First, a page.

Louis spent the first years of his life in his grandmother’s home. Eventually, he was returned to his mother and his little sister Beatrice. When Louis turned seven, he worked before and after school collecting used bottles and rags and delivering coal for the Karnofsky family.

Continue reading about his life >>

Resources:

And of course, his classic– “What a Wonderful World”

Ideas for Writing or Discussion:

  • Research the big band era
  • Why do you think big bands were so popular in their time (and less so now)?
  • Can you name some other big band leaders?

This Week in History helps you meet your state or provincial requirements.

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Also on this date in history…

1944: The Raid on the Secret Annex (Anne Frank)

(Note: Please take special care to familiarize yourself with the subject matter and the links so you can decide the best way to present it to your children/students; this subject may include disturbing images or topics.)

AnneFrank August 2 August 8: Anne & Annie, Cable Cars, Purple Hearts and Freedom to Print it As It Is!

Resources:

Ideas for Writing or Discussion:

  • What is “The Secret Annex?”
  • Why was Anne’s family staying there?
  • How long did they have to live there?
  • How do we know Anne’s story?
  • Do you have a diary?
  • What other stories do you know about that came from somebody’s personal journal?
  • Today is a great day to record an event from your life that you want to remember!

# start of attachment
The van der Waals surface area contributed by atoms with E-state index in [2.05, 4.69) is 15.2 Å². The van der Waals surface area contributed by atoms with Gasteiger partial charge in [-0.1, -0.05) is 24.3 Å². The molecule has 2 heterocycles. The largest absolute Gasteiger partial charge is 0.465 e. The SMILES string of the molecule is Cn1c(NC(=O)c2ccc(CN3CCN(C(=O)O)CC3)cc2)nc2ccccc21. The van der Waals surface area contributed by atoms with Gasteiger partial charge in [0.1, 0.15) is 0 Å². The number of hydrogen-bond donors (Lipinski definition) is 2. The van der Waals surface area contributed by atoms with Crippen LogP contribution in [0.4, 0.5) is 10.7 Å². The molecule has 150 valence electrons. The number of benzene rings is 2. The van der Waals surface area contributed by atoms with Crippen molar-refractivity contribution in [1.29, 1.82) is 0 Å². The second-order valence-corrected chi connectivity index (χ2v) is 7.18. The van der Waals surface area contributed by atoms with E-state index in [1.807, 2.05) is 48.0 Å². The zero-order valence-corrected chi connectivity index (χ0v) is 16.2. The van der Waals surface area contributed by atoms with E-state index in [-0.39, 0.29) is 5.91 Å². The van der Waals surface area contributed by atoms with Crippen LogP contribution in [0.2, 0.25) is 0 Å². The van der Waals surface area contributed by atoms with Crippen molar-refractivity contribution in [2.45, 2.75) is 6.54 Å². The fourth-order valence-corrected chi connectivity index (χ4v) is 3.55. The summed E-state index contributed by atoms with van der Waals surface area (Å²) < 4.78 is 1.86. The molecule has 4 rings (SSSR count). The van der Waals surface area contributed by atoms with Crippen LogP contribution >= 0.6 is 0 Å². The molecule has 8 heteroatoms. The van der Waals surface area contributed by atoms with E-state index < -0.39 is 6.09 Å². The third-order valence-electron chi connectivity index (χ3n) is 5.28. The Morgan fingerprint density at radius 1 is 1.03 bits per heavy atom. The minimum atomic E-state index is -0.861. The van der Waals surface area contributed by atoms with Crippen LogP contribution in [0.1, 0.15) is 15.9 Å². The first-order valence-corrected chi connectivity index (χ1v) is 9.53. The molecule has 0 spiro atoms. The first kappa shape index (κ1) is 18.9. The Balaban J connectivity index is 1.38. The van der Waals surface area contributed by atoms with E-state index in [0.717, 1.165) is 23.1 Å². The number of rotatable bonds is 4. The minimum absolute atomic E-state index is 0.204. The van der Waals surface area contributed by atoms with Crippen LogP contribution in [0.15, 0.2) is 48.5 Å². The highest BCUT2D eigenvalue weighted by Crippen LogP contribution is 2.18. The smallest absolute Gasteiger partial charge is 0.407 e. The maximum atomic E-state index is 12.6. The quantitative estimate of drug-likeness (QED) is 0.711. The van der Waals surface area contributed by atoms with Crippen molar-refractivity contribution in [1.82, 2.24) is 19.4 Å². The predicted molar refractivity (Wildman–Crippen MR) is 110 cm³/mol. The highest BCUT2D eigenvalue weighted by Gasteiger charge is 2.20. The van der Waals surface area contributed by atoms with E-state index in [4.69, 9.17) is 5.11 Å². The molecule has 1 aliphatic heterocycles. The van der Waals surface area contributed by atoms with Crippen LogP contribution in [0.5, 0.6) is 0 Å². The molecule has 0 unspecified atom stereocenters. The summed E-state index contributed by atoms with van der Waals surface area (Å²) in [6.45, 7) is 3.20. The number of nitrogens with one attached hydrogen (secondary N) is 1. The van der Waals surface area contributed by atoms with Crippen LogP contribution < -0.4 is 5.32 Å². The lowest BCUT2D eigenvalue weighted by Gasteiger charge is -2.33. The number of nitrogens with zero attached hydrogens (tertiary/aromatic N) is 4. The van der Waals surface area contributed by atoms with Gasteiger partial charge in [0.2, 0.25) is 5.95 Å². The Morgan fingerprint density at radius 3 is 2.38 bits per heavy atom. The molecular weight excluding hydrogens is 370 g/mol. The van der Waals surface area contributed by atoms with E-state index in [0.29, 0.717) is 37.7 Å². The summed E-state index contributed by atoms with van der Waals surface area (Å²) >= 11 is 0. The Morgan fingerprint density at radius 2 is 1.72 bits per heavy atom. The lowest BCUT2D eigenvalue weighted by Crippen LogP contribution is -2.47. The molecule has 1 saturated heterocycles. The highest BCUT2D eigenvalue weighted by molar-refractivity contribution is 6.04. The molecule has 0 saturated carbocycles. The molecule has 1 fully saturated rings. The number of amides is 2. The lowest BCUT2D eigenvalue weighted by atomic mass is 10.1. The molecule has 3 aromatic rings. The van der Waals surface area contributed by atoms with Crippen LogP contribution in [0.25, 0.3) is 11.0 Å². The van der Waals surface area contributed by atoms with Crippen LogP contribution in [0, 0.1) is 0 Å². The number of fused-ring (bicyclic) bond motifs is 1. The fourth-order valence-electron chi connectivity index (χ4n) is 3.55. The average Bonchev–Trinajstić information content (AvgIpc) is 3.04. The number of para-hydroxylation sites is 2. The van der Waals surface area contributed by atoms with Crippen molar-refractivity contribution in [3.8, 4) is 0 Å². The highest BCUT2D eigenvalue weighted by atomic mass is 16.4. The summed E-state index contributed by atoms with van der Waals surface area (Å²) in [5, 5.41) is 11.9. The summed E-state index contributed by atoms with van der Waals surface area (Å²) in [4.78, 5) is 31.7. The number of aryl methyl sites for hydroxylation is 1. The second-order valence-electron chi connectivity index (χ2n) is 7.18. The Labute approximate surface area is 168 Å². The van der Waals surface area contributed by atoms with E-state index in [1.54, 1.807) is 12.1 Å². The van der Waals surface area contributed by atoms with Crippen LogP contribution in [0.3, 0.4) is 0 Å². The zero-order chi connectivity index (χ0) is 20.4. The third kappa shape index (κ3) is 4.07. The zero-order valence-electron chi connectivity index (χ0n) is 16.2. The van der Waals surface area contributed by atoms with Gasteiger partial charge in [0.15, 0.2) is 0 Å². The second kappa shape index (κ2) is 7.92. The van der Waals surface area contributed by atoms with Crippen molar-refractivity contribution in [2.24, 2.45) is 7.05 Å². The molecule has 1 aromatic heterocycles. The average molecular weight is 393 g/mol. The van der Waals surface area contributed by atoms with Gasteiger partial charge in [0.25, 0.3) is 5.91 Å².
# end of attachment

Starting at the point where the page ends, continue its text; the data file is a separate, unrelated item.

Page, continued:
• Make a journal using a composition notebook and some shelf paper, buttons, foam shapes or other trimmings!
  • A great movie that brings these topics into a modern context is Freedom Writers. It provides excellent discussion about race relations, war and tragedy, and the impact a great educator can have. (Note: the marriage of the teacher in this movie detiorates, so consider whether this is a deal-breaker for you. If nothing else, an adult-viewing would really help frame the ideas of how to discuss these themes with youth and children.)

Anne Frank Printables:

Printables Source: Garden of Praise

Anne Frank Quotes for Writing or Discussion:

  • And finally I twist my heart round again, so that the bad is on the outside and the good is on the inside, and keep on trying to find a way of becoming what I would so like to be, and could be, if there weren’t any other people living in the world.
  • Boys will be boys. And even that wouldn’t matter if only we could prevent girls from being girls.
  • Everyone has inside of him a piece of good news. The good news is that you don’t know how great you can be! How much you can love! What you can accomplish! And what your potential is!
  • How true Daddy’s words were when he said: all children must look after their own upbringing. Parents can only give good advice or put them on the right paths, but the final forming of a person’s character lies in their own hands.
  • How wonderful it is that nobody need wait a single moment before starting to improve the world.
  • I don’t think of all the misery but of the beauty that still remains.